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Videos on why we pray, the kabbalah of prayer, the struggles of prayer and lessons on praying on a Yacht

Video and Multimedia

Video and Multimedia

Videos on why we pray, the kabbalah of prayer, the struggles of prayer and lessons on praying on a Yacht

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An overview of the roots, purpose and practice of Jewish prayer.
The concept of prayer seems paradoxical: asking G-d, who is infinite and all knowing, to grant us our puny needs and desires?
In order to give one’s words wings with which they may fly, we endeavor to infuse them with meditative intentions. Learning to inspire prayer with meditation greatly enhances the experience and imbues it with enhanced meaning and reach. This series offers guided meditations appropriate to everyday prayer.
Video | 44:36
Prayer Book Blues
What’s the point of praying from a prayerbook? Why do we pray in Hebrew? Is it better to pray in shul? How to infuse your prayers with real emotion and meaning.
Video | 0:37
The Ladder
Rabbi Kadoozy answers a question about prayer and Jono asks G-d to write his term paper.
Video | 2:37
A Word from Jono
Jonathan finds out that the Siddur is AWESOME!!
The Talmud praises those who recite Psalms 145 – also known as the prayer of Ashrei – each day. This series provides thoughtful insights into the deeper meaning of the verses of this prayer.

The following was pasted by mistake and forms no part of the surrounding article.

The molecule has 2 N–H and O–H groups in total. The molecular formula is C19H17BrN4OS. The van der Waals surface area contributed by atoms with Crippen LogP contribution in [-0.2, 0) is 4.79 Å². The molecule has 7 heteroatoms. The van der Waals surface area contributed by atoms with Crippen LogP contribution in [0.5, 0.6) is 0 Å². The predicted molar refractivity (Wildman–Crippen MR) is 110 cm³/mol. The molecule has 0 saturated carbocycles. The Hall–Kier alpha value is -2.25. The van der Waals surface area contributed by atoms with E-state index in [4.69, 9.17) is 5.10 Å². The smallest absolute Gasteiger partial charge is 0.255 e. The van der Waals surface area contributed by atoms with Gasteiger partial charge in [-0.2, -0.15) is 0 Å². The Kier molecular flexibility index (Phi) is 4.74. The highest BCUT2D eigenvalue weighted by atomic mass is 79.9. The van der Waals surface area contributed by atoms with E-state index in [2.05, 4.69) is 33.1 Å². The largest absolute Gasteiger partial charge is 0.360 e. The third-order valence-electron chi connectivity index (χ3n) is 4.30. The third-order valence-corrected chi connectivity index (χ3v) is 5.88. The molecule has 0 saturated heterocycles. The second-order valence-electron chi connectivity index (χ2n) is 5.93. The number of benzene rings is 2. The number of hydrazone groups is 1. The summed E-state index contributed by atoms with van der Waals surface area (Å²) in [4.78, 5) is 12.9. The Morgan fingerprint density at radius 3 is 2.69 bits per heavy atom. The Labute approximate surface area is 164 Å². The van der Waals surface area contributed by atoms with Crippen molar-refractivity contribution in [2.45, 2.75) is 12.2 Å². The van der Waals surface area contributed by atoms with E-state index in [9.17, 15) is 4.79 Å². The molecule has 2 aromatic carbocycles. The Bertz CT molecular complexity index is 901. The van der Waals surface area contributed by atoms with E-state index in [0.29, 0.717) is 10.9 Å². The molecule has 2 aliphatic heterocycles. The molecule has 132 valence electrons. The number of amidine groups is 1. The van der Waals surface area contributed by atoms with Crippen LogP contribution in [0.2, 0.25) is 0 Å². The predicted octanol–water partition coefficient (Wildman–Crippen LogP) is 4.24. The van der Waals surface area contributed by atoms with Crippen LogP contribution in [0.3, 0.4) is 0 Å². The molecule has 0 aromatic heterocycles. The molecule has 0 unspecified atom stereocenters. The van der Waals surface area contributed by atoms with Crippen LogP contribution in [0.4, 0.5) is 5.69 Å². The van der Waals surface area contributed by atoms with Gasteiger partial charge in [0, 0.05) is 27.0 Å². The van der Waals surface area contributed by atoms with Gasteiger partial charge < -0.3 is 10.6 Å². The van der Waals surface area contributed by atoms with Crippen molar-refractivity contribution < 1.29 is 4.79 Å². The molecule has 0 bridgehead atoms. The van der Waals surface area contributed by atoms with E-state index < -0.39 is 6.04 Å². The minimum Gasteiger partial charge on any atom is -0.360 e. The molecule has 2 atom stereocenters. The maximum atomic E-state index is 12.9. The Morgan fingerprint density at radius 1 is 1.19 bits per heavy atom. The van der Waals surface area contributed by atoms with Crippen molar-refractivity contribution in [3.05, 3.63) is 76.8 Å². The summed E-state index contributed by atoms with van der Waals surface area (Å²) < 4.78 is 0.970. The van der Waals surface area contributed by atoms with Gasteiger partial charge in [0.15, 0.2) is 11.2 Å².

From the story of the prophetess Chanah, we learn the proper way to approach G‑d and express our needs. (A text-based discussion of the first chapter of Samuel I.)
Video | 5:41
Selfless Prayer
In the Holy Temple, a Korban Olah, a Burnt sacrifice, was offered up twice daily, in the morning and at dusk. Our Sages teach that while we are in exile, “the prayers were established in place of the daily offerings.” ‘Korban,’ offering, shares the same Hebrew root as ‘Kiruv,’ closeness. The purpose of an offering is, that through it, we become closer to G-d. True closeness to G-d can be achieved when our prayers, like the Burnt Offering, are in order to connect with G-d, not for personal gain.
Vacationing at sea, a successful Jewish businessman was diligent to recite his daily prayers and inquired of the captain which direction was eastward. The captain asked, “Why your sudden interest in the boat’s navigation?” The businessman explained that our prayers ascend through Jerusalem, and a Jew faces there three times a day to beseech G-d.
Jewish people have three daily prayer services. The first is Shacharit (the morning prayer), then Minchah (the afternoon prayer), and finally Maariv (the evening prayer.) But from another perspective, one can argue that since the Jewish day begins at sundown, the first prayer is really the evening prayer. Does it make a difference if we view the order of the prayers as morning/afternoon/evening or as evening/morning/afternoon?